Vibrios are ubiquitous Gammaproteobacteria in the aquatic environment and can be found in association with animal or plant hosts. Currently, there are 152 known vibrio species (113 Vibrio spp.; 24 Photobacterium spp.; 6 Aliivibrio spp.; 4 Enterovibrio spp.; 4 Salinivibrio spp.; 1 Grimontia sp.) (http://www.bacterio.cict.fr/index.html webcite). Some species are animal (e.g. V. coralliilyticus and V. shiloi) or human (e.g. V. cholerae, V. parahaemolyticus, and V. vulnificus) pathogens, and others form mutualistic relationships (e.g. V. fischeri) [44]. Identification of vibrios has been based on MLSA [45,46], DDH [44], ΔTm [47], and more recently in whole genome sequences [11,12,48]. The identification of vibrios remains a difficult task particularly for some sister species, e.g. the pairs V. cholerae and V. mimicus, V. coralliilyticus and V. brasiliensis, and the V. splendidus group, because they have similar genomes and phenotypes. In spite of the genome similarity, these species can be recognized as different evolutionary units in nature [49]. We analyzed a set of 43 genomes and observed that all strains formed groups that resemble the formal species. We also observed that the vibrios were distributed in three major groups or genera (Vibrio, Photobacterium and Aliivibrio) [11]. Based on the new genomic taxonomy, a Vibrio species is defined as a group of strains that share > 95% DNA identity in MLSA and supertree analysis, > 96% AAI, < 10 Karlin genomic signature, and > 70% GGDH. Strains of the same species and species of the same genus form monophyletic groups on the basis of MLSA and supertree analysis. Haley et al. (2010) [50] used a genomic taxonomy approach for the description of the new species V. metecus and V. parilis. These new species are phylogenetically closely related to V. cholerae and V. mimicus, respectively.

In addition to species identification and classification, genomics may also aid in the population structure studies of vibrios [51,52]. For instance, the distinct ecologic populations of the V. splendidus group appear to be organized in ecotypes, some occupying the particles or zooplankton, others occupying the free-living fraction of the plankton [53]. Subtle genomic differences in specific loci, related to e.g. chitin utilization, may explain the preferences of certain populations for the plankton than for the water column. However, a closer taxonomic examination indicated that some populations recognized in those studies are actually different species within the V. splendidus group and in other species groups previously recognized by polyphasic approaches, suggesting the need to reconciliate nomenclatures in population genomics and taxonomy [53,54].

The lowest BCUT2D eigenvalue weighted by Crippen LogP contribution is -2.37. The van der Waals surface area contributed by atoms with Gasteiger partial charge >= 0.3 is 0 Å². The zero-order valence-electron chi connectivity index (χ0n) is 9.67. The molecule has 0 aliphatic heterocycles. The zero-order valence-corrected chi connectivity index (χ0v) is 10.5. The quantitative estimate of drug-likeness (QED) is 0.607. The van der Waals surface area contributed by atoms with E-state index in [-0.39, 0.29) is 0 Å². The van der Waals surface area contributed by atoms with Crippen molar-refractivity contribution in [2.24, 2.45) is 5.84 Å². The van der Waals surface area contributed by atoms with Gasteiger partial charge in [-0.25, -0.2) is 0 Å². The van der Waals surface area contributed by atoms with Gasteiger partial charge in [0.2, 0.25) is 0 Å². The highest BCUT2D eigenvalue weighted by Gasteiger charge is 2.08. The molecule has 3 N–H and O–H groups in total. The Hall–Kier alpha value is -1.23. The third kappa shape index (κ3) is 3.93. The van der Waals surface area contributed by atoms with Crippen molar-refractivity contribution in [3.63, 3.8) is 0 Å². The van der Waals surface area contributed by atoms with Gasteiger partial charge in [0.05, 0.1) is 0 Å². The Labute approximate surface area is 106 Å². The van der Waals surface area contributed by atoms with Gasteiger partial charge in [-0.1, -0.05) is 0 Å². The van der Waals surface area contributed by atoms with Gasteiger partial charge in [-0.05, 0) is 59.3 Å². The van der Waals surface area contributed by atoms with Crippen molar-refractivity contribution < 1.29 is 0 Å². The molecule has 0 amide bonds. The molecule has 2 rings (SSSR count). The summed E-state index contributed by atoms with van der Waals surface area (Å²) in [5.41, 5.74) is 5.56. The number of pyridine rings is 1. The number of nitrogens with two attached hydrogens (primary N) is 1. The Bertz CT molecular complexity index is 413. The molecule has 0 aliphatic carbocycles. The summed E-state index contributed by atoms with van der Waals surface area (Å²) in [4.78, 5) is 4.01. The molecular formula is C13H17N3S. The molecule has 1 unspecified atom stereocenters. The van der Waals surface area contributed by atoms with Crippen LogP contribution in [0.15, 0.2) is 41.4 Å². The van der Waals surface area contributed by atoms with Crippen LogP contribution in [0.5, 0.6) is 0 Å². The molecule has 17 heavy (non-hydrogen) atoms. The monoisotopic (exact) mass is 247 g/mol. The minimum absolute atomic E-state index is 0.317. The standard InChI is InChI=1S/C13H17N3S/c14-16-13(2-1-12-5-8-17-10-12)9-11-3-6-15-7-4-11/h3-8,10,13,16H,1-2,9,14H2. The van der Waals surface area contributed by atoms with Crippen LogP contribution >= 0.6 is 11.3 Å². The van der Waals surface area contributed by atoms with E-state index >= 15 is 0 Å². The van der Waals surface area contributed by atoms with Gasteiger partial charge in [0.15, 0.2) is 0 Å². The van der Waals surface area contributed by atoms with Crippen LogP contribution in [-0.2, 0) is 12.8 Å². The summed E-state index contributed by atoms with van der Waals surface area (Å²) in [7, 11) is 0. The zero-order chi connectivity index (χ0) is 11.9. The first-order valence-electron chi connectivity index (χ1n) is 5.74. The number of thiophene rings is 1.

Genomics has enhanced our understanding on the population structure of well known bacterial pathogens. For instance, V. cholerae O1 strains originated from Ghana (Africa) and from the Brazilian Amazonia were closely related on the basis of the MLSA and genome sequences, suggesting that i. nearly identical populations of V. cholerae could inhabit simultaneously these two continents and ii. the possible spread of successful populations to different geographic regions [46,55]. Further to this observation, the study of 25 V. cholerae O1 and Non-O1 isolates related to massive epidemics in 2009 and 2010 in Nigeria suggested the occurrence of multidrug resistant atypical El Tor strains, with reduced susceptibility to ciprofloxacin and chloramphenicol, characterized by the presence of the SXT element, and specific loci (gyrA, parC, rstR, ctxB, and tcpA), indicating a vast pathogenic potential in this geographic area [56]. It is possible that the recent Nigeria outbreaks of 2009 and 2010 were determined by multidrug resistant atypical O1 El Tor and non-O1/non-O139 [56]. The typical El Tor strain, from the beginning of seventh cholera pandemic, is no longer epidemic/endemic in this country, similarly to what was observed in other countries in East Africa and Asia [57].